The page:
CES 2013 has officially come to a close. Last week, in Las Vegas, many new cameras were available for testing and tinkering with. Not all of the features in these cameras are final and many of the models were just one foot out of production. We’ll be doing a more in-depth feature on each of these models as they become available. For now, here’s a quick overview of some of the cameras we saw at CES 2013.
Canon PowerShot N: This is Canon’s latest compact camera. Aimed at the Instagram generation, this fully-automated point-and-shoot is tiny, light, and has a flip-up touch screen. The camera’s controls and zoom features are easily accessible whether the camera is right-side-up or up-side-down. The Canon PowerShot N comes with on-board WiFi making it easy to upload the images it captures onto social networking sites. With a 28-224mm equivalent 8x optical zoom lens and 12MP 1/2.3″-type sensor — not to mention the Digic 5 Image processor, this little camera performs far better than even the most sophisticated smartphone camera. The controls are all located on the ring with the camera modes accessible on the touch-screen in the back.
Fujifilm X100S: At Photokina, Fujifilm unveiled their retro-modeled X100. The X100S looks exactly like it on the outside but inside is a beast of an entirely different species. Under the hood is a 16.3MP X-Trans CMOS sensor, the all-new EXR Processor II, and an LCD screen. The menu system has been completely revamped to make it easier and quicker to find the camera setting you’re looking for. More changes are planned so we’ll be updating you as the new features and tweaks come out.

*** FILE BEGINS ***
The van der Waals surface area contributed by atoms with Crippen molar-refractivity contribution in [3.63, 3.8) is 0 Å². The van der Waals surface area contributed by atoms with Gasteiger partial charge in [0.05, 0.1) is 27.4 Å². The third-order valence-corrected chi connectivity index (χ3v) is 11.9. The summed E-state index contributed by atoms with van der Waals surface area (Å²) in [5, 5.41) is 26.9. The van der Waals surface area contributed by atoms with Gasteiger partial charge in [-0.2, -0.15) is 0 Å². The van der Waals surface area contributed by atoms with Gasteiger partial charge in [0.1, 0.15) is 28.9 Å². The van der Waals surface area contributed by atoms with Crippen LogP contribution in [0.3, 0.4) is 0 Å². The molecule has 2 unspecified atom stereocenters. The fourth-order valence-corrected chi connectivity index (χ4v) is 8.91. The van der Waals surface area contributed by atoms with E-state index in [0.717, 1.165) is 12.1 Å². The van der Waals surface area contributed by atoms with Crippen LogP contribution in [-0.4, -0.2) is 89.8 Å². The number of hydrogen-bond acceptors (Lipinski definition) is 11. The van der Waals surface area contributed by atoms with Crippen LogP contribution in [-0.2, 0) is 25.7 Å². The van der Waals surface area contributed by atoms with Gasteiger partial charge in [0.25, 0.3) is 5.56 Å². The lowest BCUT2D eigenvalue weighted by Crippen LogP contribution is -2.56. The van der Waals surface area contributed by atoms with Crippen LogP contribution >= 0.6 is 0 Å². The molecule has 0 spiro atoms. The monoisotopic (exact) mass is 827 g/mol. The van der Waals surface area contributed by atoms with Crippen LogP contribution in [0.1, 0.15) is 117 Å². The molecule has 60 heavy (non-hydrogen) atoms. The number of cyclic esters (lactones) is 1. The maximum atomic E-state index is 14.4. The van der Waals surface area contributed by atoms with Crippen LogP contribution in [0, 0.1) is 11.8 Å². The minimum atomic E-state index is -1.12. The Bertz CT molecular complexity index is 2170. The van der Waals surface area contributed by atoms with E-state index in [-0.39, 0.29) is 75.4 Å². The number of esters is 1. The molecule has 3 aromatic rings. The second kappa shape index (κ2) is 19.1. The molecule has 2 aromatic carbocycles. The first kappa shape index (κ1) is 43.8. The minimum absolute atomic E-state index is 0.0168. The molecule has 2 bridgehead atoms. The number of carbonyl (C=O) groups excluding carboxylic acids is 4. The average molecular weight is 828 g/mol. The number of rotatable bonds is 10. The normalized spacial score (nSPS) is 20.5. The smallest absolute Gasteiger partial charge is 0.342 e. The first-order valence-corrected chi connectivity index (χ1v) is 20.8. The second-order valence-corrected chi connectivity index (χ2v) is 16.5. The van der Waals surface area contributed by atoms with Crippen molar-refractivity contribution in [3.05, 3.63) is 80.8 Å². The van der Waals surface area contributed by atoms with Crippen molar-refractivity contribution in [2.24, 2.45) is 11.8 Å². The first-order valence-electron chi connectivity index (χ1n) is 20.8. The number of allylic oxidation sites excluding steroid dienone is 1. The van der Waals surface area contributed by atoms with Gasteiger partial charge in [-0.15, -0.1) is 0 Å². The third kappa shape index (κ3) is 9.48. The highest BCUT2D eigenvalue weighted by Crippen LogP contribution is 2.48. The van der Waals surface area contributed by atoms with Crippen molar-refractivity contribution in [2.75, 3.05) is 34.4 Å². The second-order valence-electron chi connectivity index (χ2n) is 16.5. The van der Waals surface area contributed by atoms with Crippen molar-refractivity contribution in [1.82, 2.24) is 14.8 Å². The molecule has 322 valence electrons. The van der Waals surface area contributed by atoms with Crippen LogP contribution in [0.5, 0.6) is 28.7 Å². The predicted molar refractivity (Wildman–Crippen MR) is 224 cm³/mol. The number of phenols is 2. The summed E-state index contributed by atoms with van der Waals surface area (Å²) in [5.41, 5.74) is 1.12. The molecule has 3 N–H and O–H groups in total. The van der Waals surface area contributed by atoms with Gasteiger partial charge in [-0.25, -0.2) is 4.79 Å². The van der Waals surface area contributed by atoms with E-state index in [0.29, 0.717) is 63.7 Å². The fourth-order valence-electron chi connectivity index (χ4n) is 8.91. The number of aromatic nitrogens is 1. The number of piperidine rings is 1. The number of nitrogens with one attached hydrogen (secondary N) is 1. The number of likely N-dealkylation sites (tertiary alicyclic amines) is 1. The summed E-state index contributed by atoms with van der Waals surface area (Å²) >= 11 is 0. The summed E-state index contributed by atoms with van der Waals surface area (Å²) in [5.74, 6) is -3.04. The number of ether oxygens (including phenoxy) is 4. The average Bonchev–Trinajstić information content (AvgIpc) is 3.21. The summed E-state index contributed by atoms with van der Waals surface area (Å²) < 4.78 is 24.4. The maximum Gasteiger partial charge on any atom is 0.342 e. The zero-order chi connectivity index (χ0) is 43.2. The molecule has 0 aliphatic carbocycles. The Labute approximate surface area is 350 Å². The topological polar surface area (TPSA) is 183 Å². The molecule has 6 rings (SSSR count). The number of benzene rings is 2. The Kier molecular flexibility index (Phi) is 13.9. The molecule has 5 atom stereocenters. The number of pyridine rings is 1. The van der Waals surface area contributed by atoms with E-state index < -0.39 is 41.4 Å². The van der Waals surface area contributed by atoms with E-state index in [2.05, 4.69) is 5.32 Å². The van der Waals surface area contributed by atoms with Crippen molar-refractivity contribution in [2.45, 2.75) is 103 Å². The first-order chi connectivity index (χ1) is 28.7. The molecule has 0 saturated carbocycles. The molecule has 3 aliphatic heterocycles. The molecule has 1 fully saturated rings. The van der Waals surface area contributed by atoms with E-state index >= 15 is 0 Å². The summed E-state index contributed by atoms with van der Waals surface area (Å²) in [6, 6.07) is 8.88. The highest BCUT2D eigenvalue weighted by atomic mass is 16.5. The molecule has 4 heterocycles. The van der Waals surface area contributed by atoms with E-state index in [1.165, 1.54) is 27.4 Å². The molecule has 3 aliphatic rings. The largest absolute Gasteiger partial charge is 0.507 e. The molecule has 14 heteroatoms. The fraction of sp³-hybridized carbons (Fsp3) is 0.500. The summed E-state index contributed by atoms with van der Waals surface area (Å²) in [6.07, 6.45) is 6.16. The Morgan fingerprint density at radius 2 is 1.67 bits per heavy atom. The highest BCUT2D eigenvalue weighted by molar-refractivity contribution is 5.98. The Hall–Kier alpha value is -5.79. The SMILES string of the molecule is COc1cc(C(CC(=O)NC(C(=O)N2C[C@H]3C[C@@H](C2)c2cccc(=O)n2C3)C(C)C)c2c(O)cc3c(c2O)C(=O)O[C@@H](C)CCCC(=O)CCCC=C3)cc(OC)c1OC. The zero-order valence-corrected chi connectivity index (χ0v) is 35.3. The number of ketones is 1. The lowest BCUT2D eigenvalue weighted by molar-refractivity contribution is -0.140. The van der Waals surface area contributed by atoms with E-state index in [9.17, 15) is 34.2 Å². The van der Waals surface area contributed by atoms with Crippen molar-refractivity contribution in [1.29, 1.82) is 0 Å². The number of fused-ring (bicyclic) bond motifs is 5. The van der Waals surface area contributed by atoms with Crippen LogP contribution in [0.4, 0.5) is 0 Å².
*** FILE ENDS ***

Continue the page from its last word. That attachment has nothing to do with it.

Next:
Pentax MX-1: Pentax is looking to capture more of the photography enthusiast market and this camera, complete with a 28-112mm F1.8-2.5 lens and a 12-megapixel sensor, this camera is easy to learn how to use. Though it lacks much of the customization options seen on premium pocket cameras, the MX-1 is still a good camera for those who are just getting into photography beyond the point-and-shoot stage.
Polaroid Android Camera: Though this camera has a lot of work left to be completed on it, the thought of Polaroid getting back into the market and bringing its many years of expertise to bear on digital photography is something everyone is looking forward to seeing. The use of the Android OS means that this camera will be infinitely customizable and easy to maintain the software on. And that is all of the news we have thus far on this camera.
There were several other cameras showcased at CES 2013 beyond these listed here. However, the list above provides a fairly good overview of the kinds of cameras we expect to see hit the market in the next year and the direction that the photography industry is taking over the years to come.
— da Bird